Execute the command “/to/play20/play help”. If this gives the expected output (help for the play command), then the executable is available, and the problem is in the shell path. If it does not give the expected output, then the executable is not working.
In the former case, ensure you are running the bash shell. (This is the default for recent versions of Mac OS X, but it may be changed for specific accounts.) To do this temporarily, execute the command “bash”. (When you want to exit the temporary shell, execute the command “exit”.) Then execute the export command again. (When the export command works, it changes the variable without displaying any output, so this is normal.) Check the spelling in the export command carefully.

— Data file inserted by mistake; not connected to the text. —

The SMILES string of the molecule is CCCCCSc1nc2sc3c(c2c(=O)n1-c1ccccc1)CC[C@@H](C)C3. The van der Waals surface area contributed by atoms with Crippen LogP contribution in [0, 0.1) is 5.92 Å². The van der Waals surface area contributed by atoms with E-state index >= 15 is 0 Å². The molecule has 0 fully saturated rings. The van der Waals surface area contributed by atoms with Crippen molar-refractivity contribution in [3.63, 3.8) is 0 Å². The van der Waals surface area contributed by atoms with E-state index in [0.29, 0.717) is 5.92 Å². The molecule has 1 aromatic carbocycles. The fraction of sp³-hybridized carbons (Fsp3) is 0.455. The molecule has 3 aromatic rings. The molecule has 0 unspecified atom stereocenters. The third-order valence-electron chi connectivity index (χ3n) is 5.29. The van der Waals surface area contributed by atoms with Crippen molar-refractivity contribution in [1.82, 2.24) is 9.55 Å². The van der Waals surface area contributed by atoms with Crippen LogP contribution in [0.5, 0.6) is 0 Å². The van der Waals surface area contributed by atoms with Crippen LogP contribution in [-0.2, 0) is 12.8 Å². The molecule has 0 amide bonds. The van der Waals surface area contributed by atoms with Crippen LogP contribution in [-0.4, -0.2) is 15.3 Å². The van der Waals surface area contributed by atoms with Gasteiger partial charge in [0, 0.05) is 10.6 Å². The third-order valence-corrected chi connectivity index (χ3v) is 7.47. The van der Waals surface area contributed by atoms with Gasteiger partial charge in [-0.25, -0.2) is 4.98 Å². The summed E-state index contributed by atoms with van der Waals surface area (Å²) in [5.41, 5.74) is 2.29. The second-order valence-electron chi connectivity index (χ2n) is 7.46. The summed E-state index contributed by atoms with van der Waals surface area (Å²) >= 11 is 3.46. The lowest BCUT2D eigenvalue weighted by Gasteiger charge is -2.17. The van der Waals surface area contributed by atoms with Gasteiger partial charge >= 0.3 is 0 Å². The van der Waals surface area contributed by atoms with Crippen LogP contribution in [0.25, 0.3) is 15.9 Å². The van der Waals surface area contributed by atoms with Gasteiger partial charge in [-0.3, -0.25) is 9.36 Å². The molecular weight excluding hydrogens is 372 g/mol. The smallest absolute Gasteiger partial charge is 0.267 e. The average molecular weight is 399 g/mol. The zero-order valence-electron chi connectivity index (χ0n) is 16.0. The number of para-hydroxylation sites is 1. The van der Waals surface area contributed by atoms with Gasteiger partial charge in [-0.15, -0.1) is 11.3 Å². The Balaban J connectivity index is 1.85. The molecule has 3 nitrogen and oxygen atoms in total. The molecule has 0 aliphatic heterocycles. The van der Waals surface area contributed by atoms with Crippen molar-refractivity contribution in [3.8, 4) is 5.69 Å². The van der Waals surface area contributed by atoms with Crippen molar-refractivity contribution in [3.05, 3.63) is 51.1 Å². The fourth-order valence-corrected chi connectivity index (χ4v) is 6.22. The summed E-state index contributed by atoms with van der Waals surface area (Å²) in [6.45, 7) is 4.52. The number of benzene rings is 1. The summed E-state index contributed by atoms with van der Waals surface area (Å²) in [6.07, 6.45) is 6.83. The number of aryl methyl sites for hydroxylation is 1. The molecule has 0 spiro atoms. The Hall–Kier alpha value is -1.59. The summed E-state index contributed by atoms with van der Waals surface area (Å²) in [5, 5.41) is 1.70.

In the latter case, execute “ls -ld /to/play20/play”. If you get a message that the file does not exist, then the executable is not installed correctly, and I cannot help you further. If the file is present, then it is not executable for some reason. This might be because you do not have permission to access it (especially permission to execute it, marked by “x” in certain places in the initial field of the ls output that may contain hyphens, “r”, “w”, and a few other letters) or that it is a symbolic link to a file that does not exist (indicated by an “l” in the first character of the ls output for the file). Lack of permission can be fixed by the chmod command, assuming you have appropriate permissions for changing permissions on the system. If the file is a symbolic link to another file, you may have a bad installation, or the target file may have permission issues (or be another symbolic link, and so on).